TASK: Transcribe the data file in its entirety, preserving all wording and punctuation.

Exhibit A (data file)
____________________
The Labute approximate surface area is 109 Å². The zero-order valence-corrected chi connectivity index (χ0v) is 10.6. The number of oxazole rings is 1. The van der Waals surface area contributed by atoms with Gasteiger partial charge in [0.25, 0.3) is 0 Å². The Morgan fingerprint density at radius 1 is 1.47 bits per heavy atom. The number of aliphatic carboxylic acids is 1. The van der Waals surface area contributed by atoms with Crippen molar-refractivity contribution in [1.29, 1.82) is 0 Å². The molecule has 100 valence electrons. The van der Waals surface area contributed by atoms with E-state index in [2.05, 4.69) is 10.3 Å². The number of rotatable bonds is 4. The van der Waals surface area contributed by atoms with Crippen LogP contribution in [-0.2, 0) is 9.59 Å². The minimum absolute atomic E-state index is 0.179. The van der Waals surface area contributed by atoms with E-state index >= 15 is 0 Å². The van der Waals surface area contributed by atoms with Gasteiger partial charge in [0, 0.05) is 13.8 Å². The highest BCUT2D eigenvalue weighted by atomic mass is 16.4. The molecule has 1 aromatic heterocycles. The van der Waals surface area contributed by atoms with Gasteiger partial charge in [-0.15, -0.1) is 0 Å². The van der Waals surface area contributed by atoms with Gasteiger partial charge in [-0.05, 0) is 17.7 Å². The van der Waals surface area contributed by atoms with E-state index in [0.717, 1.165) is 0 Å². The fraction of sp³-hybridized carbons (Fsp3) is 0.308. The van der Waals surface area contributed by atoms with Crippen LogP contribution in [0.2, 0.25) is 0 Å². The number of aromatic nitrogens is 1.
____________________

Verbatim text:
The Labute approximate surface area is 109 Å². The zero-order valence-corrected chi connectivity index (χ0v) is 10.6. The number of oxazole rings is 1. The van der Waals surface area contributed by atoms with Gasteiger partial charge in [0.25, 0.3) is 0 Å². The Morgan fingerprint density at radius 1 is 1.47 bits per heavy atom. The number of aliphatic carboxylic acids is 1. The van der Waals surface area contributed by atoms with Crippen molar-refractivity contribution in [1.29, 1.82) is 0 Å². The molecule has 100 valence electrons. The van der Waals surface area contributed by atoms with E-state index in [2.05, 4.69) is 10.3 Å². The number of rotatable bonds is 4. The van der Waals surface area contributed by atoms with Crippen LogP contribution in [-0.2, 0) is 9.59 Å². The minimum absolute atomic E-state index is 0.179. The van der Waals surface area contributed by atoms with E-state index >= 15 is 0 Å². The van der Waals surface area contributed by atoms with Gasteiger partial charge in [0, 0.05) is 13.8 Å². The highest BCUT2D eigenvalue weighted by atomic mass is 16.4. The molecule has 1 aromatic heterocycles. The van der Waals surface area contributed by atoms with Gasteiger partial charge in [-0.15, -0.1) is 0 Å². The van der Waals surface area contributed by atoms with Gasteiger partial charge in [-0.05, 0) is 17.7 Å². The van der Waals surface area contributed by atoms with E-state index in [0.717, 1.165) is 0 Å². The fraction of sp³-hybridized carbons (Fsp3) is 0.308. The van der Waals surface area contributed by atoms with Crippen LogP contribution in [0.2, 0.25) is 0 Å². The number of aromatic nitrogens is 1.